Kenya has launched its first major new railway line travelling from the capital Nairobi to the port city of Mombasa.
The railway is the country’s biggest infrastructure project since its independence in 1963. The Chinese-funded railway cost £2.5 billion and was built by the Chinese Communications Construction Consortium, which have already funded a number of large construction projects in Africa.
The company will run the system for the next 10 years, handing it over to Kenyan operators once local staff is fully trained.
The railway took three and a half years to build using Chinese track laying technology. The line stretches 472km (293 miles) but there is a 25 year plan for it to link landlocked countries South Sudan, Rwanda, Burundi, Ethiopia and eastern DR Congo to the Indian Ocean.
The journey from Mombasa to Nairobi previously took nine hours by bus or twelve hours using the previous railway. It now takes four and a half hours to get from Mombasa to Nairobi, passing through some of Kenya’s national parks.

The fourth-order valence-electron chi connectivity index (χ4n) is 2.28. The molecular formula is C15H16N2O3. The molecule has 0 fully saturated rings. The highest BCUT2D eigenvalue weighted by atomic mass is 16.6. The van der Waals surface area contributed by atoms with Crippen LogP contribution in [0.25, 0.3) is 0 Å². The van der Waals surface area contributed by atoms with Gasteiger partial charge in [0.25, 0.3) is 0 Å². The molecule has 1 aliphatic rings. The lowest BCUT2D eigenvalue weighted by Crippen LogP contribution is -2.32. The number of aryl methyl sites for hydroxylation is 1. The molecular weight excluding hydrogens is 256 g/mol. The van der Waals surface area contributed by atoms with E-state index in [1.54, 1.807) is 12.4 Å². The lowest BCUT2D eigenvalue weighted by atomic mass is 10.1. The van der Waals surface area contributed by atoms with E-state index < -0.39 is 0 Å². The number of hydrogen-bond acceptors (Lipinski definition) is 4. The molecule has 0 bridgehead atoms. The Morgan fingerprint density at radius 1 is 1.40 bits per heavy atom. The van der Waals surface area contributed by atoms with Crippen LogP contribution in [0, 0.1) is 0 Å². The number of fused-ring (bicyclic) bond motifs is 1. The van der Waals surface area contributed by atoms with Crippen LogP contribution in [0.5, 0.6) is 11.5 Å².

Nairobi is the main station and passenger terminal, it will also be the train maintenance deport for vehicles, coaches and wagons. Travellers will pay 900 Kenyan Shillings for economy and 3,000 Kenyan Shillings for business class.
The railway has been criticised for adding to the national debt which currently stands at 4 Trillion Kenyan Shillings. The project funded by the Chinese Loans company is estimated to have cost over 1 Trillion Kenyan Shillings, a quarter of the total national debt.